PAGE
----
In 1967, the Beatles topped the charts with “All You Need Is Love.” That same year, all Nathaniel Washington needed was a job. Fortune smiled on him when his brother-in-law encouraged him to apply for a job with U-Haul through Warrington Equipment Manufacturing.
Just like The Fab Four, Washington scored a hit, launching a career that has eclipsed 55 years.
Washington came aboard in January 1967 as a production helper. During his five-and-a-half decades with U-Haul, Washington has made his mark as an assembler, assembly lead person, production specialist, production supervisor and heavy-machine operator, including time spent at Falls Manufacturing from 1986 to 2006, which broadened his experience.
These days, Washington tests truck chassis that come in from Ford – after the van boxes have been installed and before the trucks enter U-Haul Company’s vehicle-sharing system.
“I listen for noise and look for anything that’s not quite right with our moving vans,” Washington told U-Haul News. “My team and I want to make sure that when a truck reaches a customer, that everything is perfect with it. Anything that shouldn’t be there won’t be there.”
Then and now
One big difference between 1967 and 2023 is how U-Haul trucks are made ready for customers.
“The way we build moving vans is totally different now from how we did things back in the ’60s,” Washington said. “In the old days, we had to manufacture the sides of trucks, as well as the roofs … piece by piece … completely from scratch. Now the sides and roofs come to us prefabricated, so it’s simply a matter of positioning holes and riveting components into the locations they need to go, which makes assembly more precise while taking less time.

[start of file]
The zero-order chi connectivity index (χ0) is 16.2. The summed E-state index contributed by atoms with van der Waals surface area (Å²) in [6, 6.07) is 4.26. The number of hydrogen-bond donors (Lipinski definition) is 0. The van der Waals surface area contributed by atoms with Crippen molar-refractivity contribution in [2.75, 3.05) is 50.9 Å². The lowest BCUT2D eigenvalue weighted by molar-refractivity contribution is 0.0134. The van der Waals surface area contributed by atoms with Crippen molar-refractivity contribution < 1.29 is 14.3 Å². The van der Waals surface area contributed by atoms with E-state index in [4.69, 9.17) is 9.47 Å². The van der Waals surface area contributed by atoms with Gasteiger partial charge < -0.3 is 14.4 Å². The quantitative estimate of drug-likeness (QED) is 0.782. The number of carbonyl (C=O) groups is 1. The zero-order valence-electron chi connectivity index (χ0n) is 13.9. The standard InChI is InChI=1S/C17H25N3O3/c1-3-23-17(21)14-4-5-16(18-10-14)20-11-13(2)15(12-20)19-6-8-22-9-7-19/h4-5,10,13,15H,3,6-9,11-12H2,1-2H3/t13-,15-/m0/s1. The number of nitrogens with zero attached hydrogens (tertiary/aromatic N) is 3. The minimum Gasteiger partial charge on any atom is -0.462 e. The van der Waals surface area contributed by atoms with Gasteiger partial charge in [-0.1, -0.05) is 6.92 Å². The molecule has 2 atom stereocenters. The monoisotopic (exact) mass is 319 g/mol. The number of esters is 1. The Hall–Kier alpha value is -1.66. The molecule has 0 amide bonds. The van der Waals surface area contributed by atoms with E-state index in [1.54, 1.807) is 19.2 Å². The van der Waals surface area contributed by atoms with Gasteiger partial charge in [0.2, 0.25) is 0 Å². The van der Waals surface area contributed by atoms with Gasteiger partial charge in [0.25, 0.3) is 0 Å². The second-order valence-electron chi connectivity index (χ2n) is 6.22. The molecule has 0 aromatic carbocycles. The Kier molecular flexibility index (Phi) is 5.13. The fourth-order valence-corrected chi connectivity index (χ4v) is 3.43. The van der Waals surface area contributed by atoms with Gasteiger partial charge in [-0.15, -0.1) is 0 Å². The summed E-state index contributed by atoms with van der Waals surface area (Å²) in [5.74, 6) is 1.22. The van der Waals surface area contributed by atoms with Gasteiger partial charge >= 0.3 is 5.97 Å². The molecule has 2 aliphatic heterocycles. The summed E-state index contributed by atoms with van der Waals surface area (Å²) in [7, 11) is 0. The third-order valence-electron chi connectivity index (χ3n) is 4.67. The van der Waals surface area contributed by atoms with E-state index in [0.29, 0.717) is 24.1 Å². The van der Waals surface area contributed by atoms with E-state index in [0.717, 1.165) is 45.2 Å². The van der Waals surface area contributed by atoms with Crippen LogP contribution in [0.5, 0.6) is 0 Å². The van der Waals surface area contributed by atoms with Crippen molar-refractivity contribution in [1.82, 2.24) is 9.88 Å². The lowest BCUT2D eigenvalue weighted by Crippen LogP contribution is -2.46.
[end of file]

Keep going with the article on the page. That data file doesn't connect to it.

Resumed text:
“Clearly, we’ve modernized our procedures. As a result, we’ve become tremendously more efficient over the years.”
Despite supply-chain issues having somewhat slowed down Warrington, that company remains a beehive of activity. Its production of tow dollies, RV trailers, U-Box containers and the trucks Warrington tests – they come through the facility.
Another significant part of Washington’s job satisfaction is his crew.
“It’s the people I work with who really make my day,” Washington emphasized. “I’m on a fantastic team.”
Formula for success
“Nathaniel has been here for so long, and he cares so much about what he does,” stated Nick Diniglio, president of Warrington Manufacturing. “It shows every day when he’s working. Nathaniel takes pride in everything he does because he really cares about this Company.
“He realized early on that U-Haul was, and still is, a place where he could make a future and grow with it. He saw a future at U-Haul. In fact, Nathaniel saw the same thing L.S. and Anna Mary Shoen saw when they co-founded U-Haul. Nathaniel understands that we make our U-Haul customers’ and their families’ lives better. That understanding speaks a lot about what we do as a Company for the communities we serve.”
Washington’s formula for success is the same today as it was when he started in 1967, and exactly what he told U-Haul News at his 50-year anniversary in 2017.
“Always be on time,” he said. “Go to work every day with a positive attitude. Never be satisfied with things as they are, or with just coasting through until your shift is over. When it comes to job performance, always strive to raise your personal bar.”